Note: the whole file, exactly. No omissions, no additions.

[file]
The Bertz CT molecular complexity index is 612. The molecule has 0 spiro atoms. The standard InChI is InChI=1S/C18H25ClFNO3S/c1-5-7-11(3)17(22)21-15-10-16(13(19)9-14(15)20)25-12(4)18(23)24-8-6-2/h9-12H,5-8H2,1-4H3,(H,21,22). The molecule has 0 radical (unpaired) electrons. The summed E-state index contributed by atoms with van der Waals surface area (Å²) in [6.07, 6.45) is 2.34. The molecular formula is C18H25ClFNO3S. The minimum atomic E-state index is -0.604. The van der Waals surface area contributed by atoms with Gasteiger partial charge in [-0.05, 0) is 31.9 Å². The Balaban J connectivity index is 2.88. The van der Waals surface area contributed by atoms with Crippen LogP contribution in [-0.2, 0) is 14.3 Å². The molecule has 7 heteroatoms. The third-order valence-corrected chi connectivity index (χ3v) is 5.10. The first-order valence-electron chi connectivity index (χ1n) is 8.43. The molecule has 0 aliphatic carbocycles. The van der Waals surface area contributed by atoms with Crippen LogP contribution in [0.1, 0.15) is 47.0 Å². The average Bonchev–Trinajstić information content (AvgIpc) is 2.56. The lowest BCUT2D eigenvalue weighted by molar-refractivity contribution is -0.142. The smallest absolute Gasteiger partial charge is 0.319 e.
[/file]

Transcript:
The Bertz CT molecular complexity index is 612. The molecule has 0 spiro atoms. The standard InChI is InChI=1S/C18H25ClFNO3S/c1-5-7-11(3)17(22)21-15-10-16(13(19)9-14(15)20)25-12(4)18(23)24-8-6-2/h9-12H,5-8H2,1-4H3,(H,21,22). The molecule has 0 radical (unpaired) electrons. The summed E-state index contributed by atoms with van der Waals surface area (Å²) in [6.07, 6.45) is 2.34. The molecular formula is C18H25ClFNO3S. The minimum atomic E-state index is -0.604. The van der Waals surface area contributed by atoms with Gasteiger partial charge in [-0.05, 0) is 31.9 Å². The Balaban J connectivity index is 2.88. The van der Waals surface area contributed by atoms with Crippen LogP contribution in [-0.2, 0) is 14.3 Å². The molecule has 7 heteroatoms. The third-order valence-corrected chi connectivity index (χ3v) is 5.10. The first-order valence-electron chi connectivity index (χ1n) is 8.43. The molecule has 0 aliphatic carbocycles. The van der Waals surface area contributed by atoms with Crippen LogP contribution in [0.1, 0.15) is 47.0 Å². The average Bonchev–Trinajstić information content (AvgIpc) is 2.56. The lowest BCUT2D eigenvalue weighted by molar-refractivity contribution is -0.142. The smallest absolute Gasteiger partial charge is 0.319 e.